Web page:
Radically switching gears from his previous contempo and futuristic thrillers , "The Quest," Jean-Claude Van Damme's new vehicle, is a decidedly mixed bag, a self-consciously old-fashioned swashbuckling adventure that insistently aims at a primary target audience of boys and young adolescents. Blend of genres and styles is diverting, without being truly absorbing or engaging, but an international supporting cast headed by Roger Moore should help Van Damme's directorial debut reach a moderate level of success domestically, with a stronger performance overseas, where he's always been more popular.
Radically switching gears from his previous contempo and futuristic thrillers , “The Quest,” Jean-Claude Van Damme’s new vehicle, is a decidedly mixed bag, a self-consciously old-fashioned swashbuckling adventure that insistently aims at a primary target audience of boys and young adolescents. Blend of genres and styles is diverting, without being truly absorbing or engaging, but an international supporting cast headed by Roger Moore should help Van Damme’s directorial debut reach a moderate level of success domestically, with a stronger performance overseas, where he’s always been more popular.
“The Quest” feels like a personal movie for Van Damme in two different ways: It pays tribute to the action-adventure movies he had enjoyed watching as a boy growing up in Belgium, and it also pays homage to the martial arts that have made him an international star. Van Damme plays Chris Dubois, an honest, idealistic street criminal who embarks on an odyssey of self-discovery that literally spans the globe, from the slums of New York City to the mysterious magic of Tibet’s Lost City.
Beginning in ’20s New York, in darkly lit scenes that are meant to evoke “Oliver Twist,” Dubois is forced to leave his surrogate family of orphaned children, but vows to come back to take care of them. Flashbacks from his own painful childhood inform how he was deserted and left to his own devices. Dubois is then kidnapped and enslaved by gun smugglers, rescued by pirates and finally forced into the turbid underworld of gambling and kickboxing.
Kidnapped and enslaved by gun smugglers, Dubois is rescued by a classic rapscallion pirate, Dobbs (Roger Moore), and his fat right-hand man, Harry (Jack McGee), who in turn sell him in servitude to Khao (Aki Aleong), Muay Thai Island’s master of kickboxing, who trains him in the martial arts. Moore plays his role with characteristic cool but with a tad of over-the-top campiness; introducing himself, he says “the name is Dobbs, Lord Dobbs.”
A beautiful blond reporter, Carrie (Janet Gunn), is thrown into the mix to provide romantic interest for Dubois; for yet another hue, the humdrum tale brings in Maxie (James Remar), the world heavyweight boxing champion, who’s both a threat and a challengefor Dubois.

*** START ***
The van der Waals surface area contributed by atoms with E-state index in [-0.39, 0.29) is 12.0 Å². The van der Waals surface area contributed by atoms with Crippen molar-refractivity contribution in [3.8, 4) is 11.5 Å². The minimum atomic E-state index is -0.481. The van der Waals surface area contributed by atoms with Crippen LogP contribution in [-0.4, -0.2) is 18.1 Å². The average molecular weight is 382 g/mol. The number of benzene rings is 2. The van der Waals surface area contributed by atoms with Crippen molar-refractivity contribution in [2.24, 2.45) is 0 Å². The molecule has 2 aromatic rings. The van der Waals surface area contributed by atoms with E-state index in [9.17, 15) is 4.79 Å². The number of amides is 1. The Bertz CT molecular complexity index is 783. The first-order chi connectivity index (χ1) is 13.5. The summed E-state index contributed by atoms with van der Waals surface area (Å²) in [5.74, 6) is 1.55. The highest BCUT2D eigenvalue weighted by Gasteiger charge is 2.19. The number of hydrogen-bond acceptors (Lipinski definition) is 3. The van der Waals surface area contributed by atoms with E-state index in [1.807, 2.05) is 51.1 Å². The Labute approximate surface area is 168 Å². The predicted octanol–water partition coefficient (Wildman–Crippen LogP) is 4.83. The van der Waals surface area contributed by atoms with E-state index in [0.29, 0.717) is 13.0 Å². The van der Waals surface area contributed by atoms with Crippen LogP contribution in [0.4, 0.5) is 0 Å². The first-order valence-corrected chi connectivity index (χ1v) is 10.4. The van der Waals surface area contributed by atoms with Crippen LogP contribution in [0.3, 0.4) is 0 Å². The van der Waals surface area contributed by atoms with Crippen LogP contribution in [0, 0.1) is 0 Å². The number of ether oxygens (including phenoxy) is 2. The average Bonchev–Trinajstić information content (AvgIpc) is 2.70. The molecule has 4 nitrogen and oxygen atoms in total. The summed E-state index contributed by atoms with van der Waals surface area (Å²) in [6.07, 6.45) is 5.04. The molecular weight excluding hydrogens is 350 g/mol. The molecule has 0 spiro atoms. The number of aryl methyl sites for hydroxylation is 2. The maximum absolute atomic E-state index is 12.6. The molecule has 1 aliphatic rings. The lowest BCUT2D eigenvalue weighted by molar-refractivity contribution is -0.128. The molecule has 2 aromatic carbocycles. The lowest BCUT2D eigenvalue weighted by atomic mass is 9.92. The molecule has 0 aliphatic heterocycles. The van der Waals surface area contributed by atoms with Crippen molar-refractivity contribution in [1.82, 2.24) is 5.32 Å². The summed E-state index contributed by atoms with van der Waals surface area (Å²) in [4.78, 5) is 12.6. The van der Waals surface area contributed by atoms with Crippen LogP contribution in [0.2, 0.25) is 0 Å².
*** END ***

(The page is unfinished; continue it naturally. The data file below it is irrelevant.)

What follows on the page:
As the movieish quintet make their way across exotic deserts, jungles and mountains via elephants, horses and trains, yarn’s imagery borrows heavily from numerous Hollywood adventures of yore, including “King Solomon’s Mines,””Around the World in 80 Days” and “Hatari!”
Culminating in the Lost City, Dubois’ odyssey becomes a test of honor and manhood in the mythic “Ghan-gheng,” an ancient winner-take-all competition, in which the best fighters from all over the globe aggressively compete for the coveted prize, the Golden Dragon.
Audiences may get restless during a whole reel devoted to karate, kung-fu and Western boxing, but the U.N. will be proud, for Van Damme’s cross-cultural perspective offers glimpses into the flamenco-like stance and acrobatic leaps of the Spanish fighter, the wildly unorthodox style of the African, the slower movement of the kilt-dressed Scottish, and so on.
The climax, which provides Van Damme a suitable showcase for his specialized gifts, pays homage to the famous — and far superior — John Wayne-Victor McLaglen brawl in “The Quiet Man,” with the combatants bursting out of the indoor arena and fighting all the way through the Lost City.
Having choreographed his own battles and stunts for years, Van Damme’s move into the director’s chair is not a surprising development.
Framed by a contempo prologue and epilogue, “The Quest” is not badly directed or executed. David Gribble’s lensing is often visually pleasing and Randy Newman’s score is melodic in a way that befits the time period.
Nonetheless, this richly costumed epic represents such naive, retro entertainment in the style of a bygone era that it’s doubtful whether modern audiences, including Van Damme’s devoted fans, will embrace wholeheartedly an insipidly innocuous yarn that revolves around brutish gun smugglers and slick, cynical pirates.